May 18, 2003


I ended up hating on the first Matrix movie because everyone kept talking about how amazing it was from a metaphysical perspective. And the movie supported this kind of over-seriousness: "No one can be told what the Matrix is." Well, actually, you can.

It's for this reason that I was completely blown away by Matrix Reloaded. There's an NYT article today about Cornel West and his cameo in the movie. He's quoted as saying, "The second Matrix movie actually critiques the idea of the first. It's suspicious of salvation narratives. It's deeply anti-dogmatic."

I completely agree. Those who would try to sweep the sequel under the easy "brains in jars" philosophizing of the first are really missing out. Reloaded goes far beyond the original by building layers of myth around the central question of "What is the Matrix?" so that there is no easy, superficial answer.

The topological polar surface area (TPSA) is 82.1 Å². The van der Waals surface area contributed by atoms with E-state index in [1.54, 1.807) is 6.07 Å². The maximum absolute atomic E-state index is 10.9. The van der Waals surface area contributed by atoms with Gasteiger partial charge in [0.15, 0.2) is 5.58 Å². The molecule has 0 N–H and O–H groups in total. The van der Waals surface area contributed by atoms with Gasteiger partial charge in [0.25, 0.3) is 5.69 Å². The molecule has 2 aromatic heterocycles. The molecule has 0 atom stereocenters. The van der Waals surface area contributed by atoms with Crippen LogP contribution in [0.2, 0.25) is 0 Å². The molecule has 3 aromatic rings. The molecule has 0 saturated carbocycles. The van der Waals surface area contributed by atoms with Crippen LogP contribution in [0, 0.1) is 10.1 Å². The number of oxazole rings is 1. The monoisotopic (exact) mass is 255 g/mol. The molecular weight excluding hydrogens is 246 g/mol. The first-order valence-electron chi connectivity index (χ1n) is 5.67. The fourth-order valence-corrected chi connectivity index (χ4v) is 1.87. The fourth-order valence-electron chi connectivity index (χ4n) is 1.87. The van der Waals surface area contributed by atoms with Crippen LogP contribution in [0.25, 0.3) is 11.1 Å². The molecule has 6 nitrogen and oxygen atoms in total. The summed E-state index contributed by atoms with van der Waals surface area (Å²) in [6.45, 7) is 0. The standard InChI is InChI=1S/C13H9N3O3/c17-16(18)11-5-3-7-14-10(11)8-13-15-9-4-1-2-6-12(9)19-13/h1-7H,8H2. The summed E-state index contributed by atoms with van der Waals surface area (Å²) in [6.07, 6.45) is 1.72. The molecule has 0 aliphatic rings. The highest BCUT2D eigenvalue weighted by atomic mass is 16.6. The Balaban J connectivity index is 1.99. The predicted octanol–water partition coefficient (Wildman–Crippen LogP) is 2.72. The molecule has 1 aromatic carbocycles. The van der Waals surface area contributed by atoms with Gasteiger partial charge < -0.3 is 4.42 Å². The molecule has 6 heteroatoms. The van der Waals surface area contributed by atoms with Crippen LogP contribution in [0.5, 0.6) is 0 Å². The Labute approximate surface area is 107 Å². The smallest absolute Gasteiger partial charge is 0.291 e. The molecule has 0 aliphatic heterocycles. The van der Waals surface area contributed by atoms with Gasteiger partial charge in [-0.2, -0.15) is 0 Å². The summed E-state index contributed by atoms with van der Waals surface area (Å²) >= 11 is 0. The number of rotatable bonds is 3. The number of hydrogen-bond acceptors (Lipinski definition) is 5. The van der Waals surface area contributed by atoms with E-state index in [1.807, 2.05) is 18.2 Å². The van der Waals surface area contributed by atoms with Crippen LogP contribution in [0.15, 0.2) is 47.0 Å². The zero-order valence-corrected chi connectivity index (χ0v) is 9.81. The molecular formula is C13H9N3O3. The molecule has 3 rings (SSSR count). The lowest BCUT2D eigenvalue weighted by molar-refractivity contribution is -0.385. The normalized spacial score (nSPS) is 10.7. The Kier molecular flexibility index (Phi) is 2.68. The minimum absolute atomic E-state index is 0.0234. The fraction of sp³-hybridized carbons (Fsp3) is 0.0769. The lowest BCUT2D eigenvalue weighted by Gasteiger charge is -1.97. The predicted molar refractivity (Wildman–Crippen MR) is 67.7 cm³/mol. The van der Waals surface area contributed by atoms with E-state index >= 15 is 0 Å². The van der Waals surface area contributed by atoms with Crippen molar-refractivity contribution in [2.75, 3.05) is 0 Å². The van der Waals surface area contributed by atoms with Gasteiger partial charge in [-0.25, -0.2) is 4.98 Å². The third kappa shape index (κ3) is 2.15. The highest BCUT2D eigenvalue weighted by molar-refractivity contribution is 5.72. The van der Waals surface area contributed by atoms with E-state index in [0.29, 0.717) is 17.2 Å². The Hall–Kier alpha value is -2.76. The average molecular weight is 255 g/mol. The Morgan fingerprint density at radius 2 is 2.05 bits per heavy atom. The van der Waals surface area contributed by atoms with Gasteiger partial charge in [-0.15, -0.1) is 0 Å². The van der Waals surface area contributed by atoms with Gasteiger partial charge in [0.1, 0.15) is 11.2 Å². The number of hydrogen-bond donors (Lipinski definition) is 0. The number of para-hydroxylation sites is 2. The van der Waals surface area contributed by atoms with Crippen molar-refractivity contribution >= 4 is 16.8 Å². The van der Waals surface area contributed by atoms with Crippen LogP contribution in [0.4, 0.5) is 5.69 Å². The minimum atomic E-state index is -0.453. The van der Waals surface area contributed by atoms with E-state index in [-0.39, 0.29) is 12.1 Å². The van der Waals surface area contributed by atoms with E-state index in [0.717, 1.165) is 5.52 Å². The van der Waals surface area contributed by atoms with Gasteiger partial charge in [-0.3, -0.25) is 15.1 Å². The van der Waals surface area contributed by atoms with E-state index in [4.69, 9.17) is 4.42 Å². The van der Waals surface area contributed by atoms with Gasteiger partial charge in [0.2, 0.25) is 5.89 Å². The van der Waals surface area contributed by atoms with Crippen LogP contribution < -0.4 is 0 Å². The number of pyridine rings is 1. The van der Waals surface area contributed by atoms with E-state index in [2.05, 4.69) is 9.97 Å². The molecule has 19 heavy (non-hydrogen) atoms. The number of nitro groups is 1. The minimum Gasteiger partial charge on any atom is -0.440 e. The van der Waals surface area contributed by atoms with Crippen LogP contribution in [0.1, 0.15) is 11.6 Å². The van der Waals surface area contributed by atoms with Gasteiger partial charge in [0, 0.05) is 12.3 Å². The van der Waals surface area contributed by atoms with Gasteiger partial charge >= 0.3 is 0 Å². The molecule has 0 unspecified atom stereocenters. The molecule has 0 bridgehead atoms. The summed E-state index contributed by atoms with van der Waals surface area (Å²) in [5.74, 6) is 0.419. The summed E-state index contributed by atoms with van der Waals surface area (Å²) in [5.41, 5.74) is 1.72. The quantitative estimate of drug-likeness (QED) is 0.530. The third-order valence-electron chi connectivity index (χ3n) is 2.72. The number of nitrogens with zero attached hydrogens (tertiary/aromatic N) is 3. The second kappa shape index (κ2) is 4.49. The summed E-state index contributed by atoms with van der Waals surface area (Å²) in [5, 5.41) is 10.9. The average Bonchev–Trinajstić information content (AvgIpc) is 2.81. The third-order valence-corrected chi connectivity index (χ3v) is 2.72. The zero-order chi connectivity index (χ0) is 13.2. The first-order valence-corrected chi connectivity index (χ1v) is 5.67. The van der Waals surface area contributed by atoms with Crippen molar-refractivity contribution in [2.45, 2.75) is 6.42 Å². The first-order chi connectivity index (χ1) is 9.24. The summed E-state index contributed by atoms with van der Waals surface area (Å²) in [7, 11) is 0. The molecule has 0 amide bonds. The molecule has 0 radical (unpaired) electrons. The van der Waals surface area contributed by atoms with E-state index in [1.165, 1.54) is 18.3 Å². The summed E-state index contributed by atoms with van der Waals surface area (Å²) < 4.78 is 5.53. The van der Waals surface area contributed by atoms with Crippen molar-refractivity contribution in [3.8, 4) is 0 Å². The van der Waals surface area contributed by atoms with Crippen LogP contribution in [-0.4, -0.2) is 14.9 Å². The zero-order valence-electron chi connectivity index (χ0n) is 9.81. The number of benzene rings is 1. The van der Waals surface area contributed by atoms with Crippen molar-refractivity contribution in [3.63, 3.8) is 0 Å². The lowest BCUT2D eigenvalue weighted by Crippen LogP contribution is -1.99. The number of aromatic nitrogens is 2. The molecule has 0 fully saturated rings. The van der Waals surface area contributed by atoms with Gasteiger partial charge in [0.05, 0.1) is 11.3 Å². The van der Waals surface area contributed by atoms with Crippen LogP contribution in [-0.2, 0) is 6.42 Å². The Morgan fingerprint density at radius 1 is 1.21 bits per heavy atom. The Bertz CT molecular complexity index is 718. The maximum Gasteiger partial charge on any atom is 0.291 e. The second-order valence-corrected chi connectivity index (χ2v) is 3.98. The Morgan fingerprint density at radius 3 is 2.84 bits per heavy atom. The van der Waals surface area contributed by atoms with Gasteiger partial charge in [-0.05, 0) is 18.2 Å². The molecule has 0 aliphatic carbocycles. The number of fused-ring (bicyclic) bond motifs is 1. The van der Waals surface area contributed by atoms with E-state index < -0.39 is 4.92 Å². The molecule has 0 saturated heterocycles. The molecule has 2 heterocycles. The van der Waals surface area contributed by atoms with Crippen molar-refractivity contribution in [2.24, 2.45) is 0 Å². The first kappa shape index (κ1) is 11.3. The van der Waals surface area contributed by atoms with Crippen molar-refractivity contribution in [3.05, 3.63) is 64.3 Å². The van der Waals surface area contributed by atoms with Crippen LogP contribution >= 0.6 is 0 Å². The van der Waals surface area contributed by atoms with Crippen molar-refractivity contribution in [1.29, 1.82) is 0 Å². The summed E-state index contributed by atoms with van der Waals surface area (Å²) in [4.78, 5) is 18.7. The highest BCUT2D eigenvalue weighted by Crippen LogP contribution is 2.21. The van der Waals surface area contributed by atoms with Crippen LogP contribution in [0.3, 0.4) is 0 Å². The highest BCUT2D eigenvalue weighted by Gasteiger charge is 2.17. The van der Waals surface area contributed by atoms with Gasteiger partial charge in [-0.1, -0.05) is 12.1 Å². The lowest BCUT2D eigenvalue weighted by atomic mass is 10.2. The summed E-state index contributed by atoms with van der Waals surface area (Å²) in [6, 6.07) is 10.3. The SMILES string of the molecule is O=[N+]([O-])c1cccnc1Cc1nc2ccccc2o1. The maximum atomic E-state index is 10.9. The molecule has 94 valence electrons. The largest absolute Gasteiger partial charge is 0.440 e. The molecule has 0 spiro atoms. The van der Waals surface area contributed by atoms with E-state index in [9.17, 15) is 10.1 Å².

All of which makes me wonder why the effects are all that's mentioned in every review I've read. I mean, it's got to be said that the effects are phenomenal. The chase sequence certainly makes the Coruscant chase of Episode II look like the unimportant cutscene it actually was.

But when I was leaving the theater all I could think about was the first time I saw Dune or 2001 and knowing that there was more going on than I could have possibly absorbed in the first viewing. It's science fiction at its best - creating a complex, complete otherworld and filling it with questions that extend beyond the plot. To call it a "popcorn movie" is like calling Blade Runner a stereotypical film noir.

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